The best way to do it is by positive affirmations.

Instead of “Oh no, he’s not mailing back, he doesn’t like me!”
Think: “Well, he has a busy job, maybe he’ll see my mail later.”

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If there is no reply after a reasonable time, ask. If you feel self-conscious doing that, you can use this excuse: “My mail isn’t working properly lately. Did you get my last e-mail?” Usually there is a perfectly normal reason for the lack of reply, and you’ve been stressing over nothing.

4. Everything Changes NOW!

Don’t do that: never start all the important changes at once. Take everything one step at a time. If people change their lives in one big go, they often expect the entire world to change along with it. When it doesn’t, there is disappointment and they fall back in their old (bad) habits.

Try to make a change every week or month. Begin with something you are certain to keep up and keep adding to your challenge until you are where you want to be.

5. Waiting For “The” Moment

The perfect moment does not exist: we create it. There are no signs that tell us “now.” If we want to do something, or feel we can contribute something, we have to get it going ourselves. Start it up, get people around you to help you along, and get it of the ground. If you don’t do it when the idea forms, either it will never happen or someone else does it and you lose out.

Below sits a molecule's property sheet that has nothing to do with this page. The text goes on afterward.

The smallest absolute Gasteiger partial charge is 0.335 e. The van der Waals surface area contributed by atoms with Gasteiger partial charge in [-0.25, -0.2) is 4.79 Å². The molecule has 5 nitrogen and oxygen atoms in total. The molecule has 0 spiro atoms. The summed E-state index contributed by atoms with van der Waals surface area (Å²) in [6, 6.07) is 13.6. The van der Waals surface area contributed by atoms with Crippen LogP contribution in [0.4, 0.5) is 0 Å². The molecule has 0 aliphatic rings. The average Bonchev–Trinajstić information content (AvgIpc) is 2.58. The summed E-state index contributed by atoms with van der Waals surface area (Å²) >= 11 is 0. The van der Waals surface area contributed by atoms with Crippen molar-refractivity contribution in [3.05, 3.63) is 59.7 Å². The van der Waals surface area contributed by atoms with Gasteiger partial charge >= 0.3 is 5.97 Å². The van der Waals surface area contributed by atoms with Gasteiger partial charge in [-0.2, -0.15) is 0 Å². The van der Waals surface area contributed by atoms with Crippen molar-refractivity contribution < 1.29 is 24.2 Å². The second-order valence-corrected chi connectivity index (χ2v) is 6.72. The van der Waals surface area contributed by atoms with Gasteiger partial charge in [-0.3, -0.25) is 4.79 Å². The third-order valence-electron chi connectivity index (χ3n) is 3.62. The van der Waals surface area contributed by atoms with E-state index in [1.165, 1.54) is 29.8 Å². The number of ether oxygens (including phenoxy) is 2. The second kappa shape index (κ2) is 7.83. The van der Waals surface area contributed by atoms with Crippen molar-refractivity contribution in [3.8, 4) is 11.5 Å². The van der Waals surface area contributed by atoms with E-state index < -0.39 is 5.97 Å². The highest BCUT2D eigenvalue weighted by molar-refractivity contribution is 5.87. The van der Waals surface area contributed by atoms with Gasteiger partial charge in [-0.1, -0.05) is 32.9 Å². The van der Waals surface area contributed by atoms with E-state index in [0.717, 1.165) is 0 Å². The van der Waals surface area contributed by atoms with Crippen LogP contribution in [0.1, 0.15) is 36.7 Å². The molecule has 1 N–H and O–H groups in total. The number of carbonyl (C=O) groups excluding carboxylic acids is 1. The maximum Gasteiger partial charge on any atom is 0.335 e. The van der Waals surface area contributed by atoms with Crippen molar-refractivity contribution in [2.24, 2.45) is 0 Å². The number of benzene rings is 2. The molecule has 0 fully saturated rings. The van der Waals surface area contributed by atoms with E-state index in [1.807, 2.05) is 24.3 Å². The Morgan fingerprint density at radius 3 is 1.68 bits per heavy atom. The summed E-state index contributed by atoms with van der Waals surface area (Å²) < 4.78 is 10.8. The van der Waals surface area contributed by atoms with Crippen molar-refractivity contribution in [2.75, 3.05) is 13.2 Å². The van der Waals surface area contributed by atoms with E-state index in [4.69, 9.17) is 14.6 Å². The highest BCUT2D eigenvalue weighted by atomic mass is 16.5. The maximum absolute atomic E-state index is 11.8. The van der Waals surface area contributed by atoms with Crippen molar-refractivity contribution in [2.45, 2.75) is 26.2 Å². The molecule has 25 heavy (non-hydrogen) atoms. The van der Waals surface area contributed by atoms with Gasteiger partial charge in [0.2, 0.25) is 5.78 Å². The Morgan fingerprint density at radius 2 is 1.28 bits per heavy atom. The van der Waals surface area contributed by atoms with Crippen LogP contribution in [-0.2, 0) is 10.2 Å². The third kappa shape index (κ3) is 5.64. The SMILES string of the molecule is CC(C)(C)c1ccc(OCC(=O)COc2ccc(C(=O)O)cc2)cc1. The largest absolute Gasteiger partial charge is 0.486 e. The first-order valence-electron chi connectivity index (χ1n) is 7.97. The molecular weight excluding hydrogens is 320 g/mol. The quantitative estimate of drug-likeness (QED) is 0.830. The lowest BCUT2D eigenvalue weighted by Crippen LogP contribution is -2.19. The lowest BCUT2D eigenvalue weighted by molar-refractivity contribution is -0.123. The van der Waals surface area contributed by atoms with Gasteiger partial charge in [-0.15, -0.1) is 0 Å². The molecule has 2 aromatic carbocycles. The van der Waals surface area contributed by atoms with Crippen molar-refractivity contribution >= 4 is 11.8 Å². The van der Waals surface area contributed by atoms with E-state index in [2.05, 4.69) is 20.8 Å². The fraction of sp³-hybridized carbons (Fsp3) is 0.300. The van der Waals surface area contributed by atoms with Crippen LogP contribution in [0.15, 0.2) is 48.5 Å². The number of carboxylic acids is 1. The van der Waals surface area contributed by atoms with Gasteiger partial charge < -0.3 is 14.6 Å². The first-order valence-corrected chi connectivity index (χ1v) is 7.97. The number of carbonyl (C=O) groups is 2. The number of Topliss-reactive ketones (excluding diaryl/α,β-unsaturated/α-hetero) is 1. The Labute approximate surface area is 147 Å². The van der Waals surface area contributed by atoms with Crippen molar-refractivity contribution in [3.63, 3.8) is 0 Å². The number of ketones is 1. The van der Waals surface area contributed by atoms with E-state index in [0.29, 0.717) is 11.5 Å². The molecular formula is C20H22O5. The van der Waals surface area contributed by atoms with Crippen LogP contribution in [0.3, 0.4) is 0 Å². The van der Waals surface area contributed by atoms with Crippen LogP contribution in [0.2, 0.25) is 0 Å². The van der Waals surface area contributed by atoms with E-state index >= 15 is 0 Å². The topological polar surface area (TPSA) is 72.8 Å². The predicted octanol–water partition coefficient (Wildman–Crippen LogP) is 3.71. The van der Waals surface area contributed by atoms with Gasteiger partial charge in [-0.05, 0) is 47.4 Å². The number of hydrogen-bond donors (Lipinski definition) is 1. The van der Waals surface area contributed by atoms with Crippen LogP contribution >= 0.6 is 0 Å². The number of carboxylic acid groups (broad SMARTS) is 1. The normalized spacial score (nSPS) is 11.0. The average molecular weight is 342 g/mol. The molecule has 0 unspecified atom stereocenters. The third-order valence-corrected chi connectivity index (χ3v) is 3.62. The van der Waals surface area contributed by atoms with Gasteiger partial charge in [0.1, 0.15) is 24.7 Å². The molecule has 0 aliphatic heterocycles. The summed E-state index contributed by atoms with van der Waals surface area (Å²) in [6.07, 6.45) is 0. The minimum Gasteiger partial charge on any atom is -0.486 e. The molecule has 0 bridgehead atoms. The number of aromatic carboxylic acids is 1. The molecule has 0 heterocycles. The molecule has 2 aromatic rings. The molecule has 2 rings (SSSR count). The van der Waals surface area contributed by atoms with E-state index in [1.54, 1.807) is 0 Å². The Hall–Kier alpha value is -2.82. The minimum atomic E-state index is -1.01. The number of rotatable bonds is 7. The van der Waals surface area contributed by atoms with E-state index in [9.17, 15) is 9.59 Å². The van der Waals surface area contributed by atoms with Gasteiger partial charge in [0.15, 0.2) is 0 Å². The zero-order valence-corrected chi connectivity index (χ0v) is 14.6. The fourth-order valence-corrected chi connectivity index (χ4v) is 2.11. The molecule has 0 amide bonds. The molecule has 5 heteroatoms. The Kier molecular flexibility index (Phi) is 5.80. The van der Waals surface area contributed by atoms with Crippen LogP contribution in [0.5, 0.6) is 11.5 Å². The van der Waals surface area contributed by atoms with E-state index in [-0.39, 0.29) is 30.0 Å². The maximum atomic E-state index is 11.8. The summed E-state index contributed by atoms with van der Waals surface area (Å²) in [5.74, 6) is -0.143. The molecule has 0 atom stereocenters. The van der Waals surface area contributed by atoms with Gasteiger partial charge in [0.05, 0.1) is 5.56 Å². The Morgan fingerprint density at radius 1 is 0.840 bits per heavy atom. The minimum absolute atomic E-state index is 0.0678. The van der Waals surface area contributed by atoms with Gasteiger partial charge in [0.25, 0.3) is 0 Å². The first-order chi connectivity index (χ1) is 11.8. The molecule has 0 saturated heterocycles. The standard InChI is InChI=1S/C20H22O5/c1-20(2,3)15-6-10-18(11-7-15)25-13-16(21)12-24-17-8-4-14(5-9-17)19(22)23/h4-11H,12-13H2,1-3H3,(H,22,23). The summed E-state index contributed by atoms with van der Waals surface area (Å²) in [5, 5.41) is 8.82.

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6. Forget About “Monday”

A lot of people think: “Well, I failed to start my plan on Monday, I’ll just wait till next week.”

No. Monday is just “a day” a concept created to keep track of time. If you fail on Monday, make it Tuesday or Wednesday. Every day is the right day to start on finding “the new and happy me.”

Featured photo credit: Wayne Dery jr via unsplash.com

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Dannii Cohen

PsyD in Psychology, professional counsellor, life coach and self-help expert

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Last Updated on March 23, 2021

Manage Your Energy so You Can Manage Your Time

Manage Your Energy so You Can Manage Your Time

One of the greatest ironies of this age is that while various gadgets like smartphones and netbooks allow you to multitask, it seems that you never manage to get things done. You are caught in the busyness trap. There’s just too much work to do in one day that sometimes you end up exhausted with half-finished tasks.